At least twice a week, I fish a leotard from an overstuffed box in my wardrobe, and scrape my hair into something loosely resembling a bun. I wrap lamb’s wool around my toes in an effort to minimise the bleeding. I dance the same combinations, agonising over the depth of my turnout and the precision of my turns. And I leave with blisters and sweat patches and a recurring twinge in my right Achilles tendon. I’m not good at ballet; comparatively speaking, I’m probably not even average. But somehow, improbably, ballet helps me cope with my chronic OCD. It’s been almost five years since I first found relief in dancing; since then, I’ve never once imagined that I’d stop.
I’ll begin with something vital: ballet can’t cure OCD, and neither can running, or yoga, or "getting a bit more fresh air." Mental illnesses demand medical attention, whether that’s in the form of medication or therapy or a combination of both. I write this, regardless of how self-evident it may seem, because too many of us still don’t find our mental illnesses taken seriously; too many of us are expected to heal alone and untreated, with only a once-weekly exercise class to help us cope. I take medication, and I see a psychologist; dancing is a vital aspect of my weekly routine, but it will never replace proper treatment. Still, there’s a reason why I won’t miss a class to grab a drink with a friend. From dancing, I take something I never anticipated I could find.
When I was little, I danced ballet in the halfhearted way most children do: an hour a week, in a primary school sports hall, with little further commitment beyond showing up almost every Saturday. My teacher, though acutely beloved, was firmly of the old school — one who believed there was one type of body for ballet, and that body, the Balanchine body, was unfalteringly thin. Though she didn’t criticise our physiques, or suggest we lose weight (most of us were once a week students anyway, and clearly never destined to dance professionally), she did compliment the bodies of those with an obvious future on the stage. She pointed out their long necks and admired their slim, hyperextended legs, while the rest of us poked at our thighs and wondered just how wrong we looked in our leotards.
As I got older, and didn’t increase the number of classes I attended, my grades in ballet exams began to slip. As a child, with a reasonable amount of natural aptitude, I collected a string of distinctions; as a teenager, unmotivated and uncommitted, I couldn’t exceed a merit. By then, my OCD was mushrooming into its first period of dominance; I thought only of school, and my grades, and how little I had to offer besides my cleverness, and I adjusted my entire life accordingly. After an embarrassing end-of-year performance as a Wili in Giselle, during which I wobbled off demi-pointe at the front of the stage, I stopped going to ballet altogether. I missed it, albeit furtively, watching dance videos in my bedroom and researching university dance societies. But I didn’t go, and I didn’t miss the sense of inadequacy that once rendered me sullen and silent on the car journey home from class.
In the winter of 2013, I took a year out of university and found myself with nothing to do. I left because my OCD had become so severe that I was unable to read, or write, or even leave my room without being incapacitated by a new deluge of intrusive thoughts. I obsessed constantly about being a bad person; about the ways I might have hurt people; about the terrible things that could befall the people I loved the most. Afraid of silence, and of the new terrors my brain would produce to fill the sensory void, I sought out 3 a.m. conversations and sat too long in the high street Starbucks, listening to podcasts at maximum volume whenever I was forced to be alone. Going home was the only reasonable option — how could I finish an English Literature degree if I couldn’t even read? — but it left me more isolated, more prone to obsession than ever before.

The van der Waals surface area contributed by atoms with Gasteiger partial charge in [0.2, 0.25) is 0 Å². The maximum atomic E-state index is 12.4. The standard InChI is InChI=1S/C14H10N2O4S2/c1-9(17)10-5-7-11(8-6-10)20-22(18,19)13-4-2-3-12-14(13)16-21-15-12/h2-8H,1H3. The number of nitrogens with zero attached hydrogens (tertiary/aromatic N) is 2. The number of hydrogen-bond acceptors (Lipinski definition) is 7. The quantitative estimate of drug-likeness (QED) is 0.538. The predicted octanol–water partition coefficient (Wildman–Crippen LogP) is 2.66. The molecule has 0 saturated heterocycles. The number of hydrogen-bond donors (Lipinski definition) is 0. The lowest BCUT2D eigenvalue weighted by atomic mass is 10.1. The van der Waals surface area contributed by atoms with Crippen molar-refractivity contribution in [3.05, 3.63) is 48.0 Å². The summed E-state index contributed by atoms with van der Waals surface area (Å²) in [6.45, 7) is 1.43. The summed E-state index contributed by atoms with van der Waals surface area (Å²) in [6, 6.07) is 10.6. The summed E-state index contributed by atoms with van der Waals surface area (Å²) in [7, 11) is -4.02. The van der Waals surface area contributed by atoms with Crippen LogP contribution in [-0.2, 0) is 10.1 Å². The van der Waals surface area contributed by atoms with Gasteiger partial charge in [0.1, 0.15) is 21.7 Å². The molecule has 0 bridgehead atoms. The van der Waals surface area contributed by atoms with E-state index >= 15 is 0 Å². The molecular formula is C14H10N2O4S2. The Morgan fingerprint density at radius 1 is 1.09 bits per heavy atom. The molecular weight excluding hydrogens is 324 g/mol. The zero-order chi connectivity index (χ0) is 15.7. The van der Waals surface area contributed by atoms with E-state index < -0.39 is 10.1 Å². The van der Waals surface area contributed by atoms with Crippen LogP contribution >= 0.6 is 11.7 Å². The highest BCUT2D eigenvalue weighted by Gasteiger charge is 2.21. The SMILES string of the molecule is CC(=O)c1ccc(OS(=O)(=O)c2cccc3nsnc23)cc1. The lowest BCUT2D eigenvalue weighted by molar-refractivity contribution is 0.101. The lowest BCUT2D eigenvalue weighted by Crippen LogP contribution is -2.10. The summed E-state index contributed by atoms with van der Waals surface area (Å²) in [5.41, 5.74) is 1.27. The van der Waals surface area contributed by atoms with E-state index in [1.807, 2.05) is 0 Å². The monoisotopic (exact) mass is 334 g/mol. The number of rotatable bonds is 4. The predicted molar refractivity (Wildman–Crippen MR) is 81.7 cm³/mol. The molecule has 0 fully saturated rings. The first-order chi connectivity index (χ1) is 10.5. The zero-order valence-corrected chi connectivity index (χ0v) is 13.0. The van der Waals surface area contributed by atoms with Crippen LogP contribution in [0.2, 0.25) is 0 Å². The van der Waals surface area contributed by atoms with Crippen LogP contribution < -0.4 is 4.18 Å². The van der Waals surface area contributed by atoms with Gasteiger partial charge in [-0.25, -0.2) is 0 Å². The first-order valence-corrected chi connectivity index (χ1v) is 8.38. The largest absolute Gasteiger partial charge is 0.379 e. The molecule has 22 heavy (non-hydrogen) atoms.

I hit upon ballet accidentally. I found a Christmas job at River Island, but it only offered part time hours — something to be grateful for in the North East of England, where unemployment is typically the highest in the UK. Most of my friends were away at university, and though I struggled to recognise it at the time, I was miserably embarrassed to see them when they were home. Letting the time slip by on the settee was never an option: each unoccupied moment was an unguarded doorway through which bleaker and bleaker intrusive thoughts marched. On a whim during one such empty day, I opened the drawer into which, three years earlier, I’d shoved my leotard and battered satin shoes and never pulled them back out. Within the hour, I’d called my childhood teacher and told her I was coming back.
The sports hall where my teacher held class was almost entirely unchanged, though the photos on the walls were updated with new classes of grinning children, and the netball lines on the floor looked like they’d been repainted. But the unstable portable barre, stored in a cupboard next to mesh bags of basketballs and stacks of plastic cones, was the same. As was the old, dented CD player that skipped in the middle of tracks and forced dancers to freeze in the middle of a combination, holding a trembling plié until the teacher somehow fixed the music. I sat in the corridor and watched the preceding class with a building sense of regret. I’m too old, I thought. I was never good in the first place. A teenage girl wearing a hairsprayed bun and knitted warm-up trousers dropped into an easy centre split next to me, and my dread intensified. I walked into the class certain I’d embarrassed myself by even turning up.